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                  • #10
                    Originally posted by BSho2 View Post
                    Shiloh was fought in Tennessee, where the Union Army of the Tennessee and Army of the Ohio clashed with the Confederate Army of the Mississippi. General Johnston led the Confederates in a surprise attack on Union forces under General Grant, hoping to pin them in the swamps and destroy Grant's Army before reinforcements could arrive. The confusion in the Confederate battle lines, however, allowed Grant to retreat toward Pittsburg Landing. Union troops held a position known as the Hornet's Nest for 7 hours, giving Grant plenty of time to dig in around Pittsburg Landing. Also, General Johnston was killed here, leaving General Beauregard in charge of Confederate forces. As dusk fell, Beauregard stopped his attack. Unknown to him, General Buell became to arrive with his Army of the Ohio shortly after, and by 4 a.m. the next morning had most of his army at the front.

                    The next day began with the Union troops launching a counterattack. The confederates were in confusion and were driven back. Beauregard realized his men were low on food, ammunition, and he had lost the initiative so he decided to withdraw. Grant did not pursue because his men were exhausted. At the time, this was the bloodiest battle in American history.

                    Note: Some of this information I used internet sources (I am not too familiar with this particular battle) so if any information is wrong please correct me.
                    Look over my research paper, sending you a PM.

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                    • #11
                      College Tip 1: Do not use wikia for any damn thing.

                      Wait! That may be rule 2, as rule 1 may be do not eat beans night before class.

                      fc

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                      • #12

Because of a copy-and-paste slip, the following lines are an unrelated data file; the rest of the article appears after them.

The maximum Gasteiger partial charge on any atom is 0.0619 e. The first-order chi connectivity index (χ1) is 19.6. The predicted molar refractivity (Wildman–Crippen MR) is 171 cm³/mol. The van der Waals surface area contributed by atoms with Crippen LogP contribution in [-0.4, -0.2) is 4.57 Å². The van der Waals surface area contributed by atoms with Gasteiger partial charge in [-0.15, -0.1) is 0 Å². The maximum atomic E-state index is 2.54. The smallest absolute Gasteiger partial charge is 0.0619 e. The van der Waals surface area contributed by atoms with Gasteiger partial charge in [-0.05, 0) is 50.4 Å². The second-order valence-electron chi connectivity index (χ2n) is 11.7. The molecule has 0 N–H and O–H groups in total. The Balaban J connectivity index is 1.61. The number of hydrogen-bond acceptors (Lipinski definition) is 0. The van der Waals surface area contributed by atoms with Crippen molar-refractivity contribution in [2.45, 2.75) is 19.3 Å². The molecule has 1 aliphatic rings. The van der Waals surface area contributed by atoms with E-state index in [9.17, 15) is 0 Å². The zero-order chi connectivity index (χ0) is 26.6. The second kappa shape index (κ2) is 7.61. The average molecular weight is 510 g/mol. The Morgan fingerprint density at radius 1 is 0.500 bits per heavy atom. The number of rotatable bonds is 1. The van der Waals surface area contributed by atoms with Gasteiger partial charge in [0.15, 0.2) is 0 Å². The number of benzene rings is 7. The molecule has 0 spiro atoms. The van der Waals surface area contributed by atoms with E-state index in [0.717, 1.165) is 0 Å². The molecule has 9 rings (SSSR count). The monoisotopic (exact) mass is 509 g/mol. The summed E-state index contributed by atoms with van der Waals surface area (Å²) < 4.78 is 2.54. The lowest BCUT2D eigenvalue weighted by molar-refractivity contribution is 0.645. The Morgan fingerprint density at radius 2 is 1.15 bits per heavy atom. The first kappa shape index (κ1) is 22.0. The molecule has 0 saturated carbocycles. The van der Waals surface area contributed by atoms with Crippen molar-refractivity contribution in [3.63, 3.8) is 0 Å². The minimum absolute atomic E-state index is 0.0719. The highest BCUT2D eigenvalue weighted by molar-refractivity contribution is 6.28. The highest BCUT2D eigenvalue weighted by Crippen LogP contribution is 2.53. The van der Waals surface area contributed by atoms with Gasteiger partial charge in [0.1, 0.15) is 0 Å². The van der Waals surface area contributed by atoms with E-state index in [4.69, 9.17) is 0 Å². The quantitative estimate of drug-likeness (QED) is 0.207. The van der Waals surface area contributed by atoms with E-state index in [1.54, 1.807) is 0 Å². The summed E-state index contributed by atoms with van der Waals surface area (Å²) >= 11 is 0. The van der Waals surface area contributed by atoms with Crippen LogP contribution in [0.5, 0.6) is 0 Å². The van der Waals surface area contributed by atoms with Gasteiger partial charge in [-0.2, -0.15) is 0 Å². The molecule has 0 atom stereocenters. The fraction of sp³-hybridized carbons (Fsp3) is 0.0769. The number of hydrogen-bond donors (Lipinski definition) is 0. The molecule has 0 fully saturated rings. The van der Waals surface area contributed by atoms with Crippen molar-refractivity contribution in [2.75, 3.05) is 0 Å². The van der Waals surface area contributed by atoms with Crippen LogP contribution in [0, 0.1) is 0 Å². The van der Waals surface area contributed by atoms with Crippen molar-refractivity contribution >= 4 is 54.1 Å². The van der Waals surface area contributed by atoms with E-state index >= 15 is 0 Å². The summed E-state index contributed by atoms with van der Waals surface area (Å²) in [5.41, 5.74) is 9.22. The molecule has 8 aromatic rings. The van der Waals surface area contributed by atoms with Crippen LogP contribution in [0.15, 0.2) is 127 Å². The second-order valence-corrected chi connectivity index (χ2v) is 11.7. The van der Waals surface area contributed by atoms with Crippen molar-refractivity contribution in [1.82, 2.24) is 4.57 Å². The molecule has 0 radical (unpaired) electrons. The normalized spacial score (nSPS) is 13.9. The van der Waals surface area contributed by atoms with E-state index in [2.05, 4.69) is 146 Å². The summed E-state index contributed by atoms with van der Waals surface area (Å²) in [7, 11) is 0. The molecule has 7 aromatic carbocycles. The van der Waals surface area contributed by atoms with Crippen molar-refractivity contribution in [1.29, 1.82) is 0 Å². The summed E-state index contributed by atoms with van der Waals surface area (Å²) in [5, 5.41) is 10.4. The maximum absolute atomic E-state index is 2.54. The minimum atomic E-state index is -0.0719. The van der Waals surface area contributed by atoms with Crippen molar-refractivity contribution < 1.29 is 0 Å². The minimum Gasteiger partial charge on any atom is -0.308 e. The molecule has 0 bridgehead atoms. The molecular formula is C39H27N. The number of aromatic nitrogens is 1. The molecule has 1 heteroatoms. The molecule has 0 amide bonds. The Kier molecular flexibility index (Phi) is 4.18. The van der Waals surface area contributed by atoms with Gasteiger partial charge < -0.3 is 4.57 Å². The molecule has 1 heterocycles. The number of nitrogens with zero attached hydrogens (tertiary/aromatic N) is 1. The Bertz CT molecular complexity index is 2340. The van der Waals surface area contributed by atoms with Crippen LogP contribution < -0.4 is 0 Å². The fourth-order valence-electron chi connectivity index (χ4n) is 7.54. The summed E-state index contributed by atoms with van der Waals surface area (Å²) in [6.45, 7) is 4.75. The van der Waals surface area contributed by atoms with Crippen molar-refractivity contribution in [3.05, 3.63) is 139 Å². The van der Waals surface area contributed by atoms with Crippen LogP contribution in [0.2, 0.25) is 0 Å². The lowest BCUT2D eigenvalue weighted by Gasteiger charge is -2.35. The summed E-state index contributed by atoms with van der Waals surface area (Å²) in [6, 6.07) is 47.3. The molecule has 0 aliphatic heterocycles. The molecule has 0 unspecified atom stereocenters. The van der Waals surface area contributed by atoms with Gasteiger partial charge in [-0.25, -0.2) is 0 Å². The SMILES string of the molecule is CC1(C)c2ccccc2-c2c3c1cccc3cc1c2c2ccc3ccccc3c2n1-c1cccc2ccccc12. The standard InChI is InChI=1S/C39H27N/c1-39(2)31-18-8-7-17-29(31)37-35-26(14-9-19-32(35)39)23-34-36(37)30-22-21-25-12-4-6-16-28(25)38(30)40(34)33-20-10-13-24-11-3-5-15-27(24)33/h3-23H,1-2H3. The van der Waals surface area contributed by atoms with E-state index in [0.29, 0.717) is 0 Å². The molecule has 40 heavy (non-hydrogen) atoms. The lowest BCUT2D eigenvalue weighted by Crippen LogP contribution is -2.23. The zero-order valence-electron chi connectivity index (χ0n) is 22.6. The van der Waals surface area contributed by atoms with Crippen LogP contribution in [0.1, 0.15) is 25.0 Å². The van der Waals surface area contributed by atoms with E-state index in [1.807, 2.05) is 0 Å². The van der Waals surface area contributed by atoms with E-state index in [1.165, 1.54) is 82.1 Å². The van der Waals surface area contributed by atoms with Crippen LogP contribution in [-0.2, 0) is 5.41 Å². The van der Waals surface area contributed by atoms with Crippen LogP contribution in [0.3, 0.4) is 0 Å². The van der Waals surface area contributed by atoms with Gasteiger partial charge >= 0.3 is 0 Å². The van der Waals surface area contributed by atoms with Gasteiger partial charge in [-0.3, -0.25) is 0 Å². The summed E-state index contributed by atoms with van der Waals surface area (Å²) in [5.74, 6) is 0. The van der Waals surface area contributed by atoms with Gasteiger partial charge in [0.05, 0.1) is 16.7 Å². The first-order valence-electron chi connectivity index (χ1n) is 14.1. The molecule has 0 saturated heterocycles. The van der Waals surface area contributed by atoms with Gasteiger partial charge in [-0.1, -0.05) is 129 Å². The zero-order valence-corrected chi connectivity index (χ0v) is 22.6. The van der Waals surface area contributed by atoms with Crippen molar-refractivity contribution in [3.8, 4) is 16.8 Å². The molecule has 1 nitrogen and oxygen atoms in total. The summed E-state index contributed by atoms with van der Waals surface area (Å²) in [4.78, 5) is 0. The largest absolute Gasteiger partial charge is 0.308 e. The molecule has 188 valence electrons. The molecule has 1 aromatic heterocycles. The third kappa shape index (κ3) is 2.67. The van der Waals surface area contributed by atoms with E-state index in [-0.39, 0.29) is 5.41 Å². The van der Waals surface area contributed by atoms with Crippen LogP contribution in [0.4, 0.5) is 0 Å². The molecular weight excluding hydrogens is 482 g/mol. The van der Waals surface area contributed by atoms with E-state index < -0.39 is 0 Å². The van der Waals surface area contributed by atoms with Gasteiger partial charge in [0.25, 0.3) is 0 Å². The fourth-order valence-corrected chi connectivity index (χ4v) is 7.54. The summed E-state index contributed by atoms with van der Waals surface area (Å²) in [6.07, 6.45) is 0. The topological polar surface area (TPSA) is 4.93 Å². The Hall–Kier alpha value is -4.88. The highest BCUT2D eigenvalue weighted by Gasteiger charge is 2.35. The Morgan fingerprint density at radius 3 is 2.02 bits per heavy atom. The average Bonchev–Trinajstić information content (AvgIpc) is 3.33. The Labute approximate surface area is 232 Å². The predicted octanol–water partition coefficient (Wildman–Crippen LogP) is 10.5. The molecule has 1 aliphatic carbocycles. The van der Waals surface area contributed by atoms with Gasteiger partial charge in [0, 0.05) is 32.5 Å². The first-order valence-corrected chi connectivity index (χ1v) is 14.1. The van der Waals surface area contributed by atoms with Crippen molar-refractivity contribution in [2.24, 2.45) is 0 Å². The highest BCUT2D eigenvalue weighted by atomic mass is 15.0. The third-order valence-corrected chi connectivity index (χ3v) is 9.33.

I'll bet The Damned Yankees might know something if you can find any of them around

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                        • #13
                          Originally posted by Thibideaux View Post
                          I'll bet The Damned Yankees might know something if you can find any of them around
                          They were kinda gankers back in 1861.

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                          • #14
                            Just out of interest the photo I posted here:

                            http://www.burningsea.com/forums/sho...t=91014&page=5 (post #46)

                            is 1 of many I took at the Shiloh battlefield. Including a place called "the bloody pond" (because the thirsty wounded from both sides that crawled there turned the mud & water red with blood).

                            That particular photo shows part of the confederate batteries hastily assembled that stopped the pursuing union troops in their tracks & allowed Beauregard's Southern army to retreat unhindered.

                            For those interested there are also Indian burial mounds at the extensive national park site. It's well worth a days visit.

                            Also visited & took some photos at the "Cherry Mansion", across the river a ways, where Generals of both sides had stayed at different times. If I remember 1 general died there, can't recall which 1 though.

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                            • #15
                              I just had the opportunity to visit a gravesite of Union and Confederate cavalry killed in a battle on the Ft. Bragg installation (way out in the range area). It was very interesting, as some of the Union troopers were from an Alabama regiment! I did further research, and every state in the Confederacy except South Carolina sent at least 1 regiment of white soldiers (upwards of 100,000 total) to the Union army. I did not know this.